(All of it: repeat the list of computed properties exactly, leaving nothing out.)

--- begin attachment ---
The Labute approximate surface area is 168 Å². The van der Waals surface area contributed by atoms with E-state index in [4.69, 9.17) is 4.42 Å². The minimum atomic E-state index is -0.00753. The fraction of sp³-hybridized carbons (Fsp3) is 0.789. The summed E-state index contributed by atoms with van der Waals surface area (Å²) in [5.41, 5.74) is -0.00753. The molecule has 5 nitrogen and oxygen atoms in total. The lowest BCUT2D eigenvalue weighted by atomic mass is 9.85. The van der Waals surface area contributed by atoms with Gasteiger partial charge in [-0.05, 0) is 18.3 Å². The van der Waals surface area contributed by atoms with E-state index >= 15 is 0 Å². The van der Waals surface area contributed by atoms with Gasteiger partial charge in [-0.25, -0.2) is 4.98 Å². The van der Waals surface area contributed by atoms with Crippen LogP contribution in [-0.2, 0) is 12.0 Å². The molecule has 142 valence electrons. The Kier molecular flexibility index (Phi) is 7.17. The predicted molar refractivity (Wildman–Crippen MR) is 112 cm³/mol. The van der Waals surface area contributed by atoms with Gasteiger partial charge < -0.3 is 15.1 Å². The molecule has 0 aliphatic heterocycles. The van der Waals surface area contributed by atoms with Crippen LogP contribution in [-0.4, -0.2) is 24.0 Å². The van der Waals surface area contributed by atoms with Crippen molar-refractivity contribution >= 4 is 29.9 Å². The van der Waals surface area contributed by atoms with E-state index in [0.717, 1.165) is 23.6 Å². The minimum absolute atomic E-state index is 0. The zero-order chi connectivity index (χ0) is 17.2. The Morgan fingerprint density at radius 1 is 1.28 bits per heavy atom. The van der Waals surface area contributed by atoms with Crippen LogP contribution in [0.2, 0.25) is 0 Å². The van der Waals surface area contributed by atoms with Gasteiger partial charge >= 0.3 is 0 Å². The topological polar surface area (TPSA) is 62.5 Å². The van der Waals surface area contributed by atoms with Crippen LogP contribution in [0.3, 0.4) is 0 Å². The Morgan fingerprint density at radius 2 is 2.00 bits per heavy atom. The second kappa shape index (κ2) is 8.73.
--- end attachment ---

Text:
The Labute approximate surface area is 168 Å². The van der Waals surface area contributed by atoms with E-state index in [4.69, 9.17) is 4.42 Å². The minimum atomic E-state index is -0.00753. The fraction of sp³-hybridized carbons (Fsp3) is 0.789. The summed E-state index contributed by atoms with van der Waals surface area (Å²) in [5.41, 5.74) is -0.00753. The molecule has 5 nitrogen and oxygen atoms in total. The lowest BCUT2D eigenvalue weighted by atomic mass is 9.85. The van der Waals surface area contributed by atoms with Gasteiger partial charge in [-0.05, 0) is 18.3 Å². The van der Waals surface area contributed by atoms with E-state index >= 15 is 0 Å². The van der Waals surface area contributed by atoms with Gasteiger partial charge in [-0.25, -0.2) is 4.98 Å². The van der Waals surface area contributed by atoms with Crippen LogP contribution in [-0.2, 0) is 12.0 Å². The molecule has 142 valence electrons. The Kier molecular flexibility index (Phi) is 7.17. The predicted molar refractivity (Wildman–Crippen MR) is 112 cm³/mol. The van der Waals surface area contributed by atoms with Gasteiger partial charge < -0.3 is 15.1 Å². The molecule has 0 aliphatic heterocycles. The van der Waals surface area contributed by atoms with Crippen LogP contribution in [-0.4, -0.2) is 24.0 Å². The van der Waals surface area contributed by atoms with Crippen molar-refractivity contribution >= 4 is 29.9 Å². The van der Waals surface area contributed by atoms with E-state index in [0.717, 1.165) is 23.6 Å². The minimum absolute atomic E-state index is 0. The zero-order chi connectivity index (χ0) is 17.2. The Morgan fingerprint density at radius 1 is 1.28 bits per heavy atom. The van der Waals surface area contributed by atoms with Crippen LogP contribution in [0.2, 0.25) is 0 Å². The van der Waals surface area contributed by atoms with Gasteiger partial charge >= 0.3 is 0 Å². The topological polar surface area (TPSA) is 62.5 Å². The van der Waals surface area contributed by atoms with Crippen LogP contribution in [0.3, 0.4) is 0 Å². The Morgan fingerprint density at radius 2 is 2.00 bits per heavy atom. The second kappa shape index (κ2) is 8.73.